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Abstract

The Associated Students of the University of Montana (ASUM) is a student owned, student funded, and student operated public agency within the University of Montana (UM). Many University student governments operate small operations, with much oversight from their University administrations; however, there are a few throughout the country that command their own budgets, have complete oversight of their personnel, provide large scale public services, and maintain distinct levels of autonomy from their University. This paper will analyze the effectiveness of student owned, student funded, and student operated public agencies such as ASUM, to evaluate the role they play as established public agencies within complex bureaucratic organizations such as Universities. The study of student organizations as legitimate, complex, and thriving public agencies in and of themselves will benefit the field of Public Administration as it evaluates the effectiveness of a system of administration in which young people are elected into high-level managerial and bureaucratic positions. To determine ASUM and other student organizations’ role in society, this paper will rely on evaluations of Woodrow Wilson’s dichotomy between politics and administration, to determine an agency’s effectiveness as it relates to serving a specific population of constituents within a larger community. To further elaborate on the role this dynamic plays in student agencies, an analysis of John Gaus’s work in the field of humanistic public administration will help to analyze the priorities of these student-driven agencies and how they relate to and interact with the priorities of other agencies. My analysis of these scholars as well as the history of ASUM itself, reviews of literature, and methods concludes that, after obtaining degrees of autonomy, student organizations can play vital roles in the administration of legitimate and complex public agencies.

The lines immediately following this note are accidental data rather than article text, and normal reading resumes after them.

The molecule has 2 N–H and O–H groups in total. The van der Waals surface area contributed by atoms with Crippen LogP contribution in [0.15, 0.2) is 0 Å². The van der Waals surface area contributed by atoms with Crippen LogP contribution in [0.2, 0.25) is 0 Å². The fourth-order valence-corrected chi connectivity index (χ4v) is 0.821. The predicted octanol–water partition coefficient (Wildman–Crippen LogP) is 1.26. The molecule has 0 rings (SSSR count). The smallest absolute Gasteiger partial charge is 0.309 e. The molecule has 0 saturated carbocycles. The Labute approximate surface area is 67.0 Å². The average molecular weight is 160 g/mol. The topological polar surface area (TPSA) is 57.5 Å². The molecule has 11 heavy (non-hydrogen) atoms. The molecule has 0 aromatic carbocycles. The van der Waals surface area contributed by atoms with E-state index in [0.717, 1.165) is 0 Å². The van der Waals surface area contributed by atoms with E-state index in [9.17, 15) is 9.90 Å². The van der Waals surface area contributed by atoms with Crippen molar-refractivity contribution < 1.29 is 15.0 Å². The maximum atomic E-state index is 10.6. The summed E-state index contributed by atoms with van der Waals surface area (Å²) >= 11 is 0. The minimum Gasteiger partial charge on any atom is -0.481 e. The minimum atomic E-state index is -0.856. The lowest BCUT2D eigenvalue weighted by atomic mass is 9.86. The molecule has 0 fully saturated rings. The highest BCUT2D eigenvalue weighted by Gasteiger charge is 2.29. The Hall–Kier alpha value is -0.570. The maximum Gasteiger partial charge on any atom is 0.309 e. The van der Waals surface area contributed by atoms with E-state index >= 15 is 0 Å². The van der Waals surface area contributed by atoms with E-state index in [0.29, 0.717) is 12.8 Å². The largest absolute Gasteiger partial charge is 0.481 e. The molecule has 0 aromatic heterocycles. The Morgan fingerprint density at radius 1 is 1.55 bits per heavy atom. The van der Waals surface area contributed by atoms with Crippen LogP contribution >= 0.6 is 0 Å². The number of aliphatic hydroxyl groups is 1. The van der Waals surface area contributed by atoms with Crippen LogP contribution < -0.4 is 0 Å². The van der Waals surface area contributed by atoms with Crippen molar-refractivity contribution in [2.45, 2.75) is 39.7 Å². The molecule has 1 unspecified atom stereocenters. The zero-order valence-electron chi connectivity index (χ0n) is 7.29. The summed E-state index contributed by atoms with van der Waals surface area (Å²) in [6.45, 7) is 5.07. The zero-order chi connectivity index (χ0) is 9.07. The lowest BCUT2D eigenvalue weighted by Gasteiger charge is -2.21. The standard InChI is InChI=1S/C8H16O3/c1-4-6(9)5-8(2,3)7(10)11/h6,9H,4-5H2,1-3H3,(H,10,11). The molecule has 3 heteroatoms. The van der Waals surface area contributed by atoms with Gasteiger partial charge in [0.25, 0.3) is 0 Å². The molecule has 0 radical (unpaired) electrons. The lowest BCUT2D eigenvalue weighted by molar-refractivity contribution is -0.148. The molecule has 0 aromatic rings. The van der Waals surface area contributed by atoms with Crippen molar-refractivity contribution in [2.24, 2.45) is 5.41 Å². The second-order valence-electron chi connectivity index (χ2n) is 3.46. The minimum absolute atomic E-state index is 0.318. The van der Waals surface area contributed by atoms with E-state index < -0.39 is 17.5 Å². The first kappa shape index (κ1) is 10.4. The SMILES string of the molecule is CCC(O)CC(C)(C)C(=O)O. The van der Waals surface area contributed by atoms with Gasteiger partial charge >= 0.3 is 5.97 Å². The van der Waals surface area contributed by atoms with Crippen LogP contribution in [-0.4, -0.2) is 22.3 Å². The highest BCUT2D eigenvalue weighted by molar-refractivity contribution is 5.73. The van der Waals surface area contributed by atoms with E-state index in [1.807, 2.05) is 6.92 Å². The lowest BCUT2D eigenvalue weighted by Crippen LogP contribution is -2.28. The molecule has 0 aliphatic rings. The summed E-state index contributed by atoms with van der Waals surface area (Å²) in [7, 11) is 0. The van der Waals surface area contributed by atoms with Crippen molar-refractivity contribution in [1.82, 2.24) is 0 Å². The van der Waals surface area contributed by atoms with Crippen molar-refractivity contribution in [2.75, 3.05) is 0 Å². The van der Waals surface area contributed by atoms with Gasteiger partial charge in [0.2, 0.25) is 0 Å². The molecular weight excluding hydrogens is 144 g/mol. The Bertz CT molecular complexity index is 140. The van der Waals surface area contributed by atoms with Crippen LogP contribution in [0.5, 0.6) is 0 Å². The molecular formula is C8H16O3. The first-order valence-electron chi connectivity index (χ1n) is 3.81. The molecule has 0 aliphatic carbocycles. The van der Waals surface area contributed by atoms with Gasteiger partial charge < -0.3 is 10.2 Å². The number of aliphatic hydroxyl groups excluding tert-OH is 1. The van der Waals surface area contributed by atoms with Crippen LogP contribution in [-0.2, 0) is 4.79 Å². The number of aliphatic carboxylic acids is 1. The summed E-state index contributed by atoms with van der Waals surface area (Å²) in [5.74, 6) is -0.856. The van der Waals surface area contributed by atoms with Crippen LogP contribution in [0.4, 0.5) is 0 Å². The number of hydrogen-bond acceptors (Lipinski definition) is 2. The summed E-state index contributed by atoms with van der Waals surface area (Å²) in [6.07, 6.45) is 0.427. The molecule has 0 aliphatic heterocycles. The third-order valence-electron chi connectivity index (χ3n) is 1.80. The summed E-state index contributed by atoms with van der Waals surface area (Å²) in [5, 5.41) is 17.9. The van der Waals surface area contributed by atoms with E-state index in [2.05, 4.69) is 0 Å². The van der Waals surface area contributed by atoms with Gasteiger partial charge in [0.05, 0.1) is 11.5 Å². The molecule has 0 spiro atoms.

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Apr 15th, 10:20 AM Apr 15th, 10:40 AM

Student Organizations in Public Administration

The Associated Students of the University of Montana (ASUM) is a student owned, student funded, and student operated public agency within the University of Montana (UM). Many University student governments operate small operations, with much oversight from their University administrations; however, there are a few throughout the country that command their own budgets, have complete oversight of their personnel, provide large scale public services, and maintain distinct levels of autonomy from their University. This paper will analyze the effectiveness of student owned, student funded, and student operated public agencies such as ASUM, to evaluate the role they play as established public agencies within complex bureaucratic organizations such as Universities. The study of student organizations as legitimate, complex, and thriving public agencies in and of themselves will benefit the field of Public Administration as it evaluates the effectiveness of a system of administration in which young people are elected into high-level managerial and bureaucratic positions. To determine ASUM and other student organizations’ role in society, this paper will rely on evaluations of Woodrow Wilson’s dichotomy between politics and administration, to determine an agency’s effectiveness as it relates to serving a specific population of constituents within a larger community. To further elaborate on the role this dynamic plays in student agencies, an analysis of John Gaus’s work in the field of humanistic public administration will help to analyze the priorities of these student-driven agencies and how they relate to and interact with the priorities of other agencies. My analysis of these scholars as well as the history of ASUM itself, reviews of literature, and methods concludes that, after obtaining degrees of autonomy, student organizations can play vital roles in the administration of legitimate and complex public agencies.